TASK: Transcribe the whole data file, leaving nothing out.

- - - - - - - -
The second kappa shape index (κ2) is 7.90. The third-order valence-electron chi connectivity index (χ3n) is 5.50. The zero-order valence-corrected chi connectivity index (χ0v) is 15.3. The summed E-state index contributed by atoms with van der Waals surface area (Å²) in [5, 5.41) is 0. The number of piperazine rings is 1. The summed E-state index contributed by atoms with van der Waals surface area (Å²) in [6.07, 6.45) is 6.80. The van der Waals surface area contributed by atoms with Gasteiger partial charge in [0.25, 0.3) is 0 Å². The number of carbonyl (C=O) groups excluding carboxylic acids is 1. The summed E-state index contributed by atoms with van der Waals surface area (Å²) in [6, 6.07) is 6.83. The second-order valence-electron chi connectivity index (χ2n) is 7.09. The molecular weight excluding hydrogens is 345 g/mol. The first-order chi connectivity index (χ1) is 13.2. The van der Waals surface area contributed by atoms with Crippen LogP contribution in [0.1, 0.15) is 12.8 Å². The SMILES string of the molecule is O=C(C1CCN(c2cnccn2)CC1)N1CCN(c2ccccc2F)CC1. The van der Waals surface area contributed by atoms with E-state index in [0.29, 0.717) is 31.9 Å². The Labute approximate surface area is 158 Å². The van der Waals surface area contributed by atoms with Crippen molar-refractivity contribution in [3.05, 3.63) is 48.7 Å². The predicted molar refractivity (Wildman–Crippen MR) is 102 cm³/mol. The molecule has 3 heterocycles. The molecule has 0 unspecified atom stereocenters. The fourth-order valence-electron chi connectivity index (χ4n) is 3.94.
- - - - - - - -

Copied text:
The second kappa shape index (κ2) is 7.90. The third-order valence-electron chi connectivity index (χ3n) is 5.50. The zero-order valence-corrected chi connectivity index (χ0v) is 15.3. The summed E-state index contributed by atoms with van der Waals surface area (Å²) in [5, 5.41) is 0. The number of piperazine rings is 1. The summed E-state index contributed by atoms with van der Waals surface area (Å²) in [6.07, 6.45) is 6.80. The van der Waals surface area contributed by atoms with Gasteiger partial charge in [0.25, 0.3) is 0 Å². The number of carbonyl (C=O) groups excluding carboxylic acids is 1. The summed E-state index contributed by atoms with van der Waals surface area (Å²) in [6, 6.07) is 6.83. The second-order valence-electron chi connectivity index (χ2n) is 7.09. The molecular weight excluding hydrogens is 345 g/mol. The first-order chi connectivity index (χ1) is 13.2. The van der Waals surface area contributed by atoms with Crippen LogP contribution in [0.1, 0.15) is 12.8 Å². The SMILES string of the molecule is O=C(C1CCN(c2cnccn2)CC1)N1CCN(c2ccccc2F)CC1. The van der Waals surface area contributed by atoms with E-state index in [0.29, 0.717) is 31.9 Å². The Labute approximate surface area is 158 Å². The van der Waals surface area contributed by atoms with Crippen molar-refractivity contribution in [3.05, 3.63) is 48.7 Å². The predicted molar refractivity (Wildman–Crippen MR) is 102 cm³/mol. The molecule has 3 heterocycles. The molecule has 0 unspecified atom stereocenters. The fourth-order valence-electron chi connectivity index (χ4n) is 3.94.